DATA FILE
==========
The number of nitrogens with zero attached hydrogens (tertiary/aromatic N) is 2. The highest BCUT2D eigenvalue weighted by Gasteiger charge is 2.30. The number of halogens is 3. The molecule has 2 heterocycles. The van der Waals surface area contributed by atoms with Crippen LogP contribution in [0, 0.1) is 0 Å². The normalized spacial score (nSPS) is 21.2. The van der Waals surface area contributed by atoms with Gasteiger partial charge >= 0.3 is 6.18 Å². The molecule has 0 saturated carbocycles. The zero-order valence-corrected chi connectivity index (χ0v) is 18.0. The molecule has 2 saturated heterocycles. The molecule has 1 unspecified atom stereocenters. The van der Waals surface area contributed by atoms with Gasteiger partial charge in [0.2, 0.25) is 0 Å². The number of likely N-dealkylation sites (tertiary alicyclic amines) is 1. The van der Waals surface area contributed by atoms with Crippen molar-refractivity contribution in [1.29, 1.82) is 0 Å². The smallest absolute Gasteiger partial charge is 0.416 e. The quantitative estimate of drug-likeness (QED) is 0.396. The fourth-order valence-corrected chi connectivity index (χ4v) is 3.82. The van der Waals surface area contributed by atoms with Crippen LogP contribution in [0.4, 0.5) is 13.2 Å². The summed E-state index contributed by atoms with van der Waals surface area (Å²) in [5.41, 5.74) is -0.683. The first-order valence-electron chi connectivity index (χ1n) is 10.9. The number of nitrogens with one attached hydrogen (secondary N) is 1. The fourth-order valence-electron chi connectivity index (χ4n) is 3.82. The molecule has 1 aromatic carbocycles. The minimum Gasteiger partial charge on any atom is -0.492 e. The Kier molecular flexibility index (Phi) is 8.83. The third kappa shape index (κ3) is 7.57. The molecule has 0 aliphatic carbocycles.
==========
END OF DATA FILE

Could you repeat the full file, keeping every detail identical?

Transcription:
The number of nitrogens with zero attached hydrogens (tertiary/aromatic N) is 2. The highest BCUT2D eigenvalue weighted by Gasteiger charge is 2.30. The number of halogens is 3. The molecule has 2 heterocycles. The van der Waals surface area contributed by atoms with Crippen LogP contribution in [0, 0.1) is 0 Å². The normalized spacial score (nSPS) is 21.2. The van der Waals surface area contributed by atoms with Gasteiger partial charge >= 0.3 is 6.18 Å². The molecule has 0 saturated carbocycles. The zero-order valence-corrected chi connectivity index (χ0v) is 18.0. The molecule has 2 saturated heterocycles. The molecule has 1 unspecified atom stereocenters. The van der Waals surface area contributed by atoms with Gasteiger partial charge in [0.2, 0.25) is 0 Å². The number of likely N-dealkylation sites (tertiary alicyclic amines) is 1. The van der Waals surface area contributed by atoms with Crippen molar-refractivity contribution in [1.29, 1.82) is 0 Å². The smallest absolute Gasteiger partial charge is 0.416 e. The quantitative estimate of drug-likeness (QED) is 0.396. The fourth-order valence-corrected chi connectivity index (χ4v) is 3.82. The van der Waals surface area contributed by atoms with Crippen LogP contribution in [0.4, 0.5) is 13.2 Å². The summed E-state index contributed by atoms with van der Waals surface area (Å²) in [5.41, 5.74) is -0.683. The first-order valence-electron chi connectivity index (χ1n) is 10.9. The number of nitrogens with one attached hydrogen (secondary N) is 1. The fourth-order valence-electron chi connectivity index (χ4n) is 3.82. The molecule has 1 aromatic carbocycles. The minimum Gasteiger partial charge on any atom is -0.492 e. The Kier molecular flexibility index (Phi) is 8.83. The third kappa shape index (κ3) is 7.57. The molecule has 0 aliphatic carbocycles.